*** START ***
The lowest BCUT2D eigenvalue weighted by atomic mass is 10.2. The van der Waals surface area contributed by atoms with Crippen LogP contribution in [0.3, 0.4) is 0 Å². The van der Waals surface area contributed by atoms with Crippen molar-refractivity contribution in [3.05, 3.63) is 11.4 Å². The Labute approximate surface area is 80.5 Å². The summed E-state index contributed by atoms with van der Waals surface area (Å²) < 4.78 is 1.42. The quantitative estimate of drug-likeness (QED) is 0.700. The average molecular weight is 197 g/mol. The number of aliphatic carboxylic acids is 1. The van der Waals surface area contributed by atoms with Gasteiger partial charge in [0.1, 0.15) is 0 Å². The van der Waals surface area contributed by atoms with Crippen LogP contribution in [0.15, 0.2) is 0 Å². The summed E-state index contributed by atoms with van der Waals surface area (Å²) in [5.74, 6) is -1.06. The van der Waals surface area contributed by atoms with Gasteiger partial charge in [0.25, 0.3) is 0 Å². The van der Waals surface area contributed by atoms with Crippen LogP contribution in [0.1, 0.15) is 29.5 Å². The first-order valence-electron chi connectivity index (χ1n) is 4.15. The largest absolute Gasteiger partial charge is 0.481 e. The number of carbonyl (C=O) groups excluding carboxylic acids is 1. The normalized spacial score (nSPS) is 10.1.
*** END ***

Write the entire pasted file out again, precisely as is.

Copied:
The lowest BCUT2D eigenvalue weighted by atomic mass is 10.2. The van der Waals surface area contributed by atoms with Crippen LogP contribution in [0.3, 0.4) is 0 Å². The van der Waals surface area contributed by atoms with Crippen molar-refractivity contribution in [3.05, 3.63) is 11.4 Å². The Labute approximate surface area is 80.5 Å². The summed E-state index contributed by atoms with van der Waals surface area (Å²) < 4.78 is 1.42. The quantitative estimate of drug-likeness (QED) is 0.700. The average molecular weight is 197 g/mol. The number of aliphatic carboxylic acids is 1. The van der Waals surface area contributed by atoms with Gasteiger partial charge in [0.1, 0.15) is 0 Å². The van der Waals surface area contributed by atoms with Crippen LogP contribution in [0.15, 0.2) is 0 Å². The summed E-state index contributed by atoms with van der Waals surface area (Å²) in [5.74, 6) is -1.06. The van der Waals surface area contributed by atoms with Gasteiger partial charge in [0.25, 0.3) is 0 Å². The van der Waals surface area contributed by atoms with Crippen LogP contribution in [0.1, 0.15) is 29.5 Å². The first-order valence-electron chi connectivity index (χ1n) is 4.15. The largest absolute Gasteiger partial charge is 0.481 e. The number of carbonyl (C=O) groups excluding carboxylic acids is 1. The normalized spacial score (nSPS) is 10.1.